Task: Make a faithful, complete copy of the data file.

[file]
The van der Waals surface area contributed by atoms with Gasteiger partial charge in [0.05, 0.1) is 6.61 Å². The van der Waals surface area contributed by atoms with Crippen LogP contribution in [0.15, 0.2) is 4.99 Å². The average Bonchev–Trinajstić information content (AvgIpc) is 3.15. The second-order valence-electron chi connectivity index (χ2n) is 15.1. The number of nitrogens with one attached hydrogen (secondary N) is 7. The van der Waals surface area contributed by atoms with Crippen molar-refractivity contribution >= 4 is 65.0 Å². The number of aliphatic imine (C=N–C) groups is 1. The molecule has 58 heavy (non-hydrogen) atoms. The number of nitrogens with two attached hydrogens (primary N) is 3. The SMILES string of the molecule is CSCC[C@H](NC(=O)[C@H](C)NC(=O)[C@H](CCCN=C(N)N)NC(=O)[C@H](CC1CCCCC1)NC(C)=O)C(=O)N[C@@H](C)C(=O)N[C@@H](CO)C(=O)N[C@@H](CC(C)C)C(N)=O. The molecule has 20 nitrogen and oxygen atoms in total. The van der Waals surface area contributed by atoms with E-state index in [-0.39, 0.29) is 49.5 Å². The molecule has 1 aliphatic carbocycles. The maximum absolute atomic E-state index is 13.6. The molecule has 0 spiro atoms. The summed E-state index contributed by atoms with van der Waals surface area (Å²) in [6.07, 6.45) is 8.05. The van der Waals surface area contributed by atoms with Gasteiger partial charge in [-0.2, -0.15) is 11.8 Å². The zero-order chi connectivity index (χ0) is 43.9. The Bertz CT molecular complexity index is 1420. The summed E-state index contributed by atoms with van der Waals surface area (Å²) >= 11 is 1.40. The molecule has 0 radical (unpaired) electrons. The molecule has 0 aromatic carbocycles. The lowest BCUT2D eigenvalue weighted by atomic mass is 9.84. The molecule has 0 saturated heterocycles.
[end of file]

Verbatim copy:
The van der Waals surface area contributed by atoms with Gasteiger partial charge in [0.05, 0.1) is 6.61 Å². The van der Waals surface area contributed by atoms with Crippen LogP contribution in [0.15, 0.2) is 4.99 Å². The average Bonchev–Trinajstić information content (AvgIpc) is 3.15. The second-order valence-electron chi connectivity index (χ2n) is 15.1. The number of nitrogens with one attached hydrogen (secondary N) is 7. The van der Waals surface area contributed by atoms with Crippen molar-refractivity contribution >= 4 is 65.0 Å². The number of aliphatic imine (C=N–C) groups is 1. The molecule has 58 heavy (non-hydrogen) atoms. The number of nitrogens with two attached hydrogens (primary N) is 3. The SMILES string of the molecule is CSCC[C@H](NC(=O)[C@H](C)NC(=O)[C@H](CCCN=C(N)N)NC(=O)[C@H](CC1CCCCC1)NC(C)=O)C(=O)N[C@@H](C)C(=O)N[C@@H](CO)C(=O)N[C@@H](CC(C)C)C(N)=O. The molecule has 20 nitrogen and oxygen atoms in total. The van der Waals surface area contributed by atoms with E-state index in [-0.39, 0.29) is 49.5 Å². The molecule has 1 aliphatic carbocycles. The maximum absolute atomic E-state index is 13.6. The molecule has 0 spiro atoms. The summed E-state index contributed by atoms with van der Waals surface area (Å²) in [6.07, 6.45) is 8.05. The van der Waals surface area contributed by atoms with Gasteiger partial charge in [-0.2, -0.15) is 11.8 Å². The zero-order chi connectivity index (χ0) is 43.9. The Bertz CT molecular complexity index is 1420. The summed E-state index contributed by atoms with van der Waals surface area (Å²) >= 11 is 1.40. The molecule has 0 radical (unpaired) electrons. The molecule has 0 aromatic carbocycles. The lowest BCUT2D eigenvalue weighted by atomic mass is 9.84. The molecule has 0 saturated heterocycles.